Poland and its neighbour Ukraine will be staging Euro 2012 (the European football championships) in June – July 2012. This is providing a major boost for the construction industry of both countries, and for their respective cement producers. The value of construction investments in sports, hotel and transport infrastructure (including roads, railways and airports) in the two countries will be about e38 billion. Ukraine’s cement industry is predicted to increase by 10 – 11% this year.

One of the largest financial investors in Ukraine is the European Bank for Reconstruction and Development (EBRD) and, in November 2010, it launched a programme to finance alternative energy in the country. Called the Ukraine Sustainable Energy Lending Facility, or USELF, it will be able to issue credit worth e50 million to Ukrainian companies that are investing in renewable sources of energy. An additional e20 million will be provided by the international Clean Technology Fund. Specifically, the programme is also offering e15 million to finance power generation from renewable energy sources such as water, wind, biomass and solar energy. Last year, the EBRD earmarked e5 billion to cover 197 energy projects in Ukraine.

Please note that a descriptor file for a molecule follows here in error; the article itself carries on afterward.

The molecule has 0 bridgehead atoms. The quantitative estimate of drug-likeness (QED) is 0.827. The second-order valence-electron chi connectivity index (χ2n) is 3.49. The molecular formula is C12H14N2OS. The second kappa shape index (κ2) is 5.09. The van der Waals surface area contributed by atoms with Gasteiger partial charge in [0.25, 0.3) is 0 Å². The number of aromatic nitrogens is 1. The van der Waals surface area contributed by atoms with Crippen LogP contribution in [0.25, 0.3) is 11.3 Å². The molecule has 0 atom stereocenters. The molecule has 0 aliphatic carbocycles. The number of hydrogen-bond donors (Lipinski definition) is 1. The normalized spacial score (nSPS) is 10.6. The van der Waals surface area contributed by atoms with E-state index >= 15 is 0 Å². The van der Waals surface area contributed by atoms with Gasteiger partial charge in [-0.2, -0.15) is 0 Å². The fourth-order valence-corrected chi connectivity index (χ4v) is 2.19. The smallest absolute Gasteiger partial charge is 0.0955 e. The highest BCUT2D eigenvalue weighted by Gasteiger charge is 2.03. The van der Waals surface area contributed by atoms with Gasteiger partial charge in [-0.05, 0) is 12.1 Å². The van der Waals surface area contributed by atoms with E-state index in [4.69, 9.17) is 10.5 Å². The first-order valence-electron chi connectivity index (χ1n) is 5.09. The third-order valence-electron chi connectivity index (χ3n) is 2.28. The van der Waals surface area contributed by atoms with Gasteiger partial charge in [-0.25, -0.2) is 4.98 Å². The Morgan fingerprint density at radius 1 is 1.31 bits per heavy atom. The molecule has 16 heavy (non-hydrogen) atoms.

The other growth driver in the region is Slovakia, which relies heavily on car and electronics production for export. It is recovering strongly after its economy shrank 4.7% in 2009. It is also benefiting from EBRD aid, whereby the Bank has earmarked e90 million to approved projects on energy efficiency in the country as part of the Slovsef II credit facility. Cement consumption in the country remains quite static at about 1.7 million tpa.

Modest improvements

Exports are continuing to drive recovery in the Czech Republic in real GDP, which is set to grow by 2.8% this year. Cement consumption is expected to increase by 3% to 4 million tpa this year.